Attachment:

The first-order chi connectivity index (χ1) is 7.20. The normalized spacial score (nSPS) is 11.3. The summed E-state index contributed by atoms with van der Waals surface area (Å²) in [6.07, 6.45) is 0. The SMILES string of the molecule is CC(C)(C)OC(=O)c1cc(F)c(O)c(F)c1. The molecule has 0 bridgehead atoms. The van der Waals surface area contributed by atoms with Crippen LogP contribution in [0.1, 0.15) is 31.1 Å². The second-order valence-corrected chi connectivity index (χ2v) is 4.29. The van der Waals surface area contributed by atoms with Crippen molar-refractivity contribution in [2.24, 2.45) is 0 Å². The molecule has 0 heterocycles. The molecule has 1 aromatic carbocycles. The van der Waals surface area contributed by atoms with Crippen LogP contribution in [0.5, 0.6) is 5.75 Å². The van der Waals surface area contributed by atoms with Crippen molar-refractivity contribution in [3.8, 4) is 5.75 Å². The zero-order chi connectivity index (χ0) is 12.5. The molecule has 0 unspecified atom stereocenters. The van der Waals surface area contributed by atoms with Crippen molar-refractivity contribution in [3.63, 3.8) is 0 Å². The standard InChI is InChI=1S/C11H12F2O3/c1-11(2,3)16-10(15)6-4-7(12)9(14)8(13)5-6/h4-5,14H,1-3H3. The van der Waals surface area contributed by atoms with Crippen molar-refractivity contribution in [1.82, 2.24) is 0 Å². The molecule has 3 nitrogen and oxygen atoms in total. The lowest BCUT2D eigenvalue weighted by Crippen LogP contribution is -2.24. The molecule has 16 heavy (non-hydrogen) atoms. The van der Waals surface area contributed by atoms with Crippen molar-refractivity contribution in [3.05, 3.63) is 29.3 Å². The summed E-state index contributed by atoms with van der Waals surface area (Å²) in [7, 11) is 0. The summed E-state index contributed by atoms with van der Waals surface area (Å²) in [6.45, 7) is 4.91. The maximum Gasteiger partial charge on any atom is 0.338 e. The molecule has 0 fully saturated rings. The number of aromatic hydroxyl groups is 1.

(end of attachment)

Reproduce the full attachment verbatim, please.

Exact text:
The first-order chi connectivity index (χ1) is 7.20. The normalized spacial score (nSPS) is 11.3. The summed E-state index contributed by atoms with van der Waals surface area (Å²) in [6.07, 6.45) is 0. The SMILES string of the molecule is CC(C)(C)OC(=O)c1cc(F)c(O)c(F)c1. The molecule has 0 bridgehead atoms. The van der Waals surface area contributed by atoms with Crippen LogP contribution in [0.1, 0.15) is 31.1 Å². The second-order valence-corrected chi connectivity index (χ2v) is 4.29. The van der Waals surface area contributed by atoms with Crippen molar-refractivity contribution in [2.24, 2.45) is 0 Å². The molecule has 0 heterocycles. The molecule has 1 aromatic carbocycles. The van der Waals surface area contributed by atoms with Crippen LogP contribution in [0.5, 0.6) is 5.75 Å². The van der Waals surface area contributed by atoms with Crippen molar-refractivity contribution in [3.8, 4) is 5.75 Å². The zero-order chi connectivity index (χ0) is 12.5. The molecule has 0 unspecified atom stereocenters. The van der Waals surface area contributed by atoms with Crippen molar-refractivity contribution in [3.63, 3.8) is 0 Å². The standard InChI is InChI=1S/C11H12F2O3/c1-11(2,3)16-10(15)6-4-7(12)9(14)8(13)5-6/h4-5,14H,1-3H3. The van der Waals surface area contributed by atoms with Crippen molar-refractivity contribution in [1.82, 2.24) is 0 Å². The molecule has 3 nitrogen and oxygen atoms in total. The lowest BCUT2D eigenvalue weighted by Crippen LogP contribution is -2.24. The molecule has 16 heavy (non-hydrogen) atoms. The van der Waals surface area contributed by atoms with Crippen molar-refractivity contribution in [3.05, 3.63) is 29.3 Å². The summed E-state index contributed by atoms with van der Waals surface area (Å²) in [7, 11) is 0. The summed E-state index contributed by atoms with van der Waals surface area (Å²) in [6.45, 7) is 4.91. The maximum Gasteiger partial charge on any atom is 0.338 e. The molecule has 0 fully saturated rings. The number of aromatic hydroxyl groups is 1.